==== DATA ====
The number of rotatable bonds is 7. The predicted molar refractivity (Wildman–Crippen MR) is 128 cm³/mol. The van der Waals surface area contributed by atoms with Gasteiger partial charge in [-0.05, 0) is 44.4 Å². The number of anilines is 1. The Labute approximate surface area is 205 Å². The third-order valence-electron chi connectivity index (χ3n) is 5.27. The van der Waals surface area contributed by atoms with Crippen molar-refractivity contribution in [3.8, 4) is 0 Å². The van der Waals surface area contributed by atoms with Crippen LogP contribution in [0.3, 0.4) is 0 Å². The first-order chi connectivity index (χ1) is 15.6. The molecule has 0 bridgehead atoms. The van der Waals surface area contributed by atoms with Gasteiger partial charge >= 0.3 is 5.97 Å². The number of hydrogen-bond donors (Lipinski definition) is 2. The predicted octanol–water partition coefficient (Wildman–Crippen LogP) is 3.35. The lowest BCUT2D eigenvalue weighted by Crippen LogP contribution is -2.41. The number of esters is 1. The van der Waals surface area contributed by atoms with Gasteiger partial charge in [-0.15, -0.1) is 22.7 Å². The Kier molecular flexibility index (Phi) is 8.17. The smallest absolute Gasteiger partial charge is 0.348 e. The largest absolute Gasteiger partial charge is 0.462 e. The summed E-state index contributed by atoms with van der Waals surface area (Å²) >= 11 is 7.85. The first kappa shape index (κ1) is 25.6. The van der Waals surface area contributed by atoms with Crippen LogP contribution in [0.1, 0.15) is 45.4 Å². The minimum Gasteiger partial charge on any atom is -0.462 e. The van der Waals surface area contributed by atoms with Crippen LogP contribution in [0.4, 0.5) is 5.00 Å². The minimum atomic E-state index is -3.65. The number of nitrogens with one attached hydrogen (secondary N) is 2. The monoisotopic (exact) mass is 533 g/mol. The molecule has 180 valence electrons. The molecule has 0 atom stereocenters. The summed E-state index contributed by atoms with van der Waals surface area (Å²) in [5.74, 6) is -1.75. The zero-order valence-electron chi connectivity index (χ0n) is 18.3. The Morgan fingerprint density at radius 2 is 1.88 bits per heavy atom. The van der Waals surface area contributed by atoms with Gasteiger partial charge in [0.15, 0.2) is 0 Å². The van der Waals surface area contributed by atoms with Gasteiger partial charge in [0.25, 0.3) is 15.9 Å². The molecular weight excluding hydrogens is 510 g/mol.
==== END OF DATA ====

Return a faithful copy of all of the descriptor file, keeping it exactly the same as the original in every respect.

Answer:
The number of rotatable bonds is 7. The predicted molar refractivity (Wildman–Crippen MR) is 128 cm³/mol. The van der Waals surface area contributed by atoms with Gasteiger partial charge in [-0.05, 0) is 44.4 Å². The number of anilines is 1. The Labute approximate surface area is 205 Å². The third-order valence-electron chi connectivity index (χ3n) is 5.27. The van der Waals surface area contributed by atoms with Crippen molar-refractivity contribution in [3.8, 4) is 0 Å². The van der Waals surface area contributed by atoms with Crippen LogP contribution in [0.3, 0.4) is 0 Å². The first-order chi connectivity index (χ1) is 15.6. The molecule has 0 bridgehead atoms. The van der Waals surface area contributed by atoms with Gasteiger partial charge >= 0.3 is 5.97 Å². The number of hydrogen-bond donors (Lipinski definition) is 2. The predicted octanol–water partition coefficient (Wildman–Crippen LogP) is 3.35. The lowest BCUT2D eigenvalue weighted by Crippen LogP contribution is -2.41. The number of esters is 1. The van der Waals surface area contributed by atoms with Gasteiger partial charge in [-0.15, -0.1) is 22.7 Å². The Kier molecular flexibility index (Phi) is 8.17. The smallest absolute Gasteiger partial charge is 0.348 e. The largest absolute Gasteiger partial charge is 0.462 e. The summed E-state index contributed by atoms with van der Waals surface area (Å²) >= 11 is 7.85. The first kappa shape index (κ1) is 25.6. The van der Waals surface area contributed by atoms with Crippen LogP contribution in [0.1, 0.15) is 45.4 Å². The minimum Gasteiger partial charge on any atom is -0.462 e. The van der Waals surface area contributed by atoms with Crippen LogP contribution in [0.4, 0.5) is 5.00 Å². The minimum atomic E-state index is -3.65. The number of nitrogens with one attached hydrogen (secondary N) is 2. The monoisotopic (exact) mass is 533 g/mol. The molecule has 180 valence electrons. The molecule has 0 atom stereocenters. The summed E-state index contributed by atoms with van der Waals surface area (Å²) in [5.74, 6) is -1.75. The zero-order valence-electron chi connectivity index (χ0n) is 18.3. The Morgan fingerprint density at radius 2 is 1.88 bits per heavy atom. The van der Waals surface area contributed by atoms with Gasteiger partial charge in [0.15, 0.2) is 0 Å². The van der Waals surface area contributed by atoms with Gasteiger partial charge in [0.25, 0.3) is 15.9 Å². The molecular weight excluding hydrogens is 510 g/mol.